March in Chinese

水仙花 (shuǐxiàn huā) Daffodils

水仙花 (shuǐxiàn huā) Daffodils


If you know that (yuè) stands for “month”, and you can count to 12 in Chinese, then you know how to say the names of the twelve months in Chinese. March is the third month of a year. Therefore, it is called 三月 (sānyuè). Last year about this time we learned a song called 三月里的小雨 (Sānyuè Li De Xiǎoyǔ Light Rain in March). If you would like to review that lesson, here is a quick link.

In English, to march means to walk forward or to advance with determination. The corresponding Chinese word is (xíng), which happens to have a number of other meanings as well.

行军 (xíngjūn) refers to the marching of troops.

行人 (xíngrén) are pedestrians. 人行道 (rénxíngdào) is a walkway for people, i.e. a sidewalk or pavement. A one-way road is called 单行线 (dānxíngxiàn).

自行车 (zìxíngchē) and 脚踏车 (jiǎotàchē) both refer to a bicycle.

旅行 (lǚxíng) is a journey or travel. You can also use this word as a verb. 旅行社 (lǚxíng shè) is a travel agency. You might contact them to arrange a plane ticket or to inquire about joining a 旅行团 (lǚxíng tuán tourist group).

我们打算参加旅行团到日本去玩.
Wǒmén dǎsuàn cānjiā lǚxíng tuán dào rìběn qù wán.
We plan to join a travel group to tour Japan.

送行 (sòngxíng) is to see someone off. 行程 (xíngchéng) is an itinerary or the distance of travel.

行李 (xínglǐ) means luggage or baggage. This is not to be confused with 行礼 (xínglǐ to salute), in which (xíng) means “to do”. Following are a few other examples of using the word in this sense.

实行 (shíxíng) means to carry out or to execute a plan or a policy. 行为 (xíngwéi) means behavior or conduct.

进行 (jìnxíng) means to march on or to be in progress. It also means to get on a task.

警方正在进行调查.
Jǐngfāng zhèngzài jìnxíng diàochá.
The police are conducting an investigation.

Many people say “ (xíng)!” instead of “ (hǎo)!” for “All right.” Or “Okay.” Correspondingly, if they say ” 不行 (bùxíng)”, that means they are refusing your request (no go).

行不通 (xíngbùtōng) means going nowhere.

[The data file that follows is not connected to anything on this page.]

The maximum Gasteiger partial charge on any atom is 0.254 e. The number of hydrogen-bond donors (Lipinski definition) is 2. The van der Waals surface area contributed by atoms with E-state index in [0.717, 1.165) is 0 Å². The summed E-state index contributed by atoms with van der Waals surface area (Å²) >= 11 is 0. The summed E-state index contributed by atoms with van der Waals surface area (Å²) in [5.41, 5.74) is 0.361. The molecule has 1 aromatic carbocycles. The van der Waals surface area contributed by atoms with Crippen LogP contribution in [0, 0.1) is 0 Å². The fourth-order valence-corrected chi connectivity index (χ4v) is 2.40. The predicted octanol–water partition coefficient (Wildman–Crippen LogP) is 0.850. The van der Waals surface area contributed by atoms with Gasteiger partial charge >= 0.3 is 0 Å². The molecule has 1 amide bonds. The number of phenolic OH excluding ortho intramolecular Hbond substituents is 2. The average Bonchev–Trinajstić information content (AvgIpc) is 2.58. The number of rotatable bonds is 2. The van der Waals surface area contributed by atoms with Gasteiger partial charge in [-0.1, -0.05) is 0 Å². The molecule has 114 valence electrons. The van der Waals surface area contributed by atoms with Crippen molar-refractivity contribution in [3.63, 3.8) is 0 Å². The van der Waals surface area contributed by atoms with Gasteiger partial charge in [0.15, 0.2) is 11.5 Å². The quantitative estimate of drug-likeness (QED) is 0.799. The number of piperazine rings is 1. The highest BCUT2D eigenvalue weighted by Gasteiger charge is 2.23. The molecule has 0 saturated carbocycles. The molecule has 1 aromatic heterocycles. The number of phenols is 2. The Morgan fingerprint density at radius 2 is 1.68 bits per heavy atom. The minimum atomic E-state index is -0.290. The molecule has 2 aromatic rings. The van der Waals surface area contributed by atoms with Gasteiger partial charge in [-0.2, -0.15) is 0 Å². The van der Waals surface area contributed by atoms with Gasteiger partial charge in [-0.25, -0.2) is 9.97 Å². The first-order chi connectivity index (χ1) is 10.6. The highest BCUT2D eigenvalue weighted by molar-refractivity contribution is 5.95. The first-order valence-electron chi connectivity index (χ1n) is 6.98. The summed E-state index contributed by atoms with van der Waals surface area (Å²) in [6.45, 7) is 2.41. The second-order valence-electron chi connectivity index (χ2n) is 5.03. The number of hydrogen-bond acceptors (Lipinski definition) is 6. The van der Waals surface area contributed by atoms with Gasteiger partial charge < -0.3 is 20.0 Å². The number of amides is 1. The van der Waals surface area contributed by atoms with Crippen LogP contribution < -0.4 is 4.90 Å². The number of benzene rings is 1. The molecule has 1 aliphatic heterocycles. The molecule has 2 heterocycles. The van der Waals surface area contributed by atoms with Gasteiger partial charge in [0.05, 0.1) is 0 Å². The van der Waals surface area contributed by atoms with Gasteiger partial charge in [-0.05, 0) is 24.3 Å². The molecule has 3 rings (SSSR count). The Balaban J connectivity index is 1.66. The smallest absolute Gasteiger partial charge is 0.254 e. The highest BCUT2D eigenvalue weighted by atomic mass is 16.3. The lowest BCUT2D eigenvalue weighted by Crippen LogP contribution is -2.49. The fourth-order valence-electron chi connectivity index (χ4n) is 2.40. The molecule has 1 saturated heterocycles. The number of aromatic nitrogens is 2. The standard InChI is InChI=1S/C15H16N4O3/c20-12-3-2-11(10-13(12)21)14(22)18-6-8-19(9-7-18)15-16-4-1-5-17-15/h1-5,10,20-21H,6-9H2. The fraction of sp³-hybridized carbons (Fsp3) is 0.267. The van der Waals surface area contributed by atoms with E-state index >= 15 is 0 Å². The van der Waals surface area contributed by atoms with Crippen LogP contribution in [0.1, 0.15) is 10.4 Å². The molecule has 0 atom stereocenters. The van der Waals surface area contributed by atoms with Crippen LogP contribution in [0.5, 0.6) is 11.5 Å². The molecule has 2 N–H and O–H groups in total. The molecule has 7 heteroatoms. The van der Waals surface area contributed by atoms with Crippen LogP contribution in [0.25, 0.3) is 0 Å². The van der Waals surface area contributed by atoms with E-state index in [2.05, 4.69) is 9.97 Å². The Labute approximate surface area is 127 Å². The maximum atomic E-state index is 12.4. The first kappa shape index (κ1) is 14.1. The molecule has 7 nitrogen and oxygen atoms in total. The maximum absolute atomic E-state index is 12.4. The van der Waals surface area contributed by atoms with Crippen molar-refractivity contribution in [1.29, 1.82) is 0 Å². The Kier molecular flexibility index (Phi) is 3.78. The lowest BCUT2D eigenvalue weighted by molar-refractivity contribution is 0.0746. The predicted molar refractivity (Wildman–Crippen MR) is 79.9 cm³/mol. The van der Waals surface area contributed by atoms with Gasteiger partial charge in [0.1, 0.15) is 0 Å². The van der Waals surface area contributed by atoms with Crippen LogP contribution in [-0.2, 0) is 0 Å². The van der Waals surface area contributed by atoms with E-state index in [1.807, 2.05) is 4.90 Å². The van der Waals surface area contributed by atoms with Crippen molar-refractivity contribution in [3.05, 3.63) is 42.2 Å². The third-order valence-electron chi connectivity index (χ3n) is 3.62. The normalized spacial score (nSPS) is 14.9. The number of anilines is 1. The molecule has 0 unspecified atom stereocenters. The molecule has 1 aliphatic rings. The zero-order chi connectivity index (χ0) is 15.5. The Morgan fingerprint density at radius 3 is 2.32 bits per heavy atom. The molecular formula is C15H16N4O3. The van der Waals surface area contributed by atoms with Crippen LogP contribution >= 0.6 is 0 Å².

这样做是行不通的.
Zhèyàng zuò shì xíngbùtōng de.
This won’t do. (This won’t work.)

(xíng) also means being competent or capable.

他在音乐方面很行.
Tā zài yīnyuè fāngmiàn hěn xíng.
He is good at music.

When pronounced as (háng), this word means a row, or the seniority among siblings. It also means a trade or line of business. Please review the discussion posted on 12/7/11.

内行 (nèiháng) means being adept at a task or knowledgeable about a subject matter.

If your friends are chagrined that their offspring refuses to study to become a doctor or a lawyer, but instead chooses literature or art, you could comfort them with this Chinese saying:

三百六十行, 行行出状元.
Sān bǎi liù shí háng, háng háng chū zhuàngyuan.
One could achieve greatness in any one of the 360 (i.e. very many) trades.

状元 (zhuàngyuan) is one who earned the top grade in the highest imperial examination in old China. This term refers to the very best in any field. Who knows? Your friends’ son or daughter just might make it big as a writer or an artist.

Communication in Chinese

A couple weeks ago, while talking about “条条大路通罗马. (Tiáo tiáo dàlù tōng Luómǎ.)”, I left out the definition of (tōng) on purpose.

Deer Crossing

Deer Crossing

For one, I expected the serious students to look this word up themselves. Secondly, I wanted to devote an entire lesson to this versatile word later; and this seems a good time, while the saying is still fresh in your mind.